If you're anything like me, your initial outrage over how Rory Gilmore behaved in the Gilmore Girls revival has passed. Yet, the lasting impression is one that Rory can be, well, the worst. While there have already been plenty of think pieces about the plethora of ways that Rory's privilege make her so hard to like, I'm also bothered by the conflicting messages viewers get about her. Because if you compare what characters say about Rory with what she actually does, you'll start to see why she can be so infuriating.
I was never a big fan of Rory in the original series and the reasons why were echoed in the new revival. Perhaps that's a good thing, since it means the series is consistent in its portrayal of the character, but if you had hoped to see Rory advance in the nine years since the original series ended, you might've been disappointed to see that she is in a state of arrested development. Even though Rory is supposed to be accomplished on the outside, how she acts does not seem to reflect those accomplishments.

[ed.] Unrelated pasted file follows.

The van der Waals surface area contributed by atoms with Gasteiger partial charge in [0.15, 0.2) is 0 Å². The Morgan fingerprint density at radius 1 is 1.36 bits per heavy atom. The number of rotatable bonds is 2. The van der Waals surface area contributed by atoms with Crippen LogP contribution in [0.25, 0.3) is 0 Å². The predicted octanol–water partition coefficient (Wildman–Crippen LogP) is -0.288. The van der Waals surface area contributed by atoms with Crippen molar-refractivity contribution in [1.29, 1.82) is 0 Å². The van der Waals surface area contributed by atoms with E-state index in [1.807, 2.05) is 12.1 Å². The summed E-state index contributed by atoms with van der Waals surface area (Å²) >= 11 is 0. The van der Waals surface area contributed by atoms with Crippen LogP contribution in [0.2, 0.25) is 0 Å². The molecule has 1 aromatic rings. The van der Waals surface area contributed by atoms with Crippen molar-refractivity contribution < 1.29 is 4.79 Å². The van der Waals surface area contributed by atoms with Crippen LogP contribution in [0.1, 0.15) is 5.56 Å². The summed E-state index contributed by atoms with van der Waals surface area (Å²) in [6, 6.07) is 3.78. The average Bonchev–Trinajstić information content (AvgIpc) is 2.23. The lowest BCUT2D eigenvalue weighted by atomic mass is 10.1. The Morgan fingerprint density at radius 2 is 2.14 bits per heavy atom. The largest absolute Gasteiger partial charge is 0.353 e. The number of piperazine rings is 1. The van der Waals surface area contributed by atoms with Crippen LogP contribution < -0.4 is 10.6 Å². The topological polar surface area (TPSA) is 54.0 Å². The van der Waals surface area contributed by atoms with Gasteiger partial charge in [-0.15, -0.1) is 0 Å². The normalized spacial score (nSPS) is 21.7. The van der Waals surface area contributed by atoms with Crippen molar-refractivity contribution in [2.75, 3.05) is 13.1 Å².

In the original series, Rory was incredibly smart with a pleasant demeanor that had an entire town charmed by her. She was valedictorian of her high school; had her (unbelievable) pick between Yale, Harvard, and Princeton; and beyond her educational accomplishments, pretty much always had a suitor. In the revival, she's a smart, accomplished, and beautiful woman. She has written an acclaimed piece for The New Yorker and the well-known subject of the piece asks Rory to write a book about her. Additionally, media empire Condé Nast has requested to meet with Rory. But just because a person appears to have it all, doesn't mean they have it all together, and A Year in the Life more than proved that.
Yet, my issue is less with the decisions Rory makes throughout the revival and more with how even though she continued to let her sense of entitlement ruin opportunities, she is constantly praised by others, from potential employers to her former headmaster. Every character who has ever come across Rory Gilmore has praised her to the hilt and even when she wasn't on her best behavior in A Year in the Life, the compliments still came fast and furious.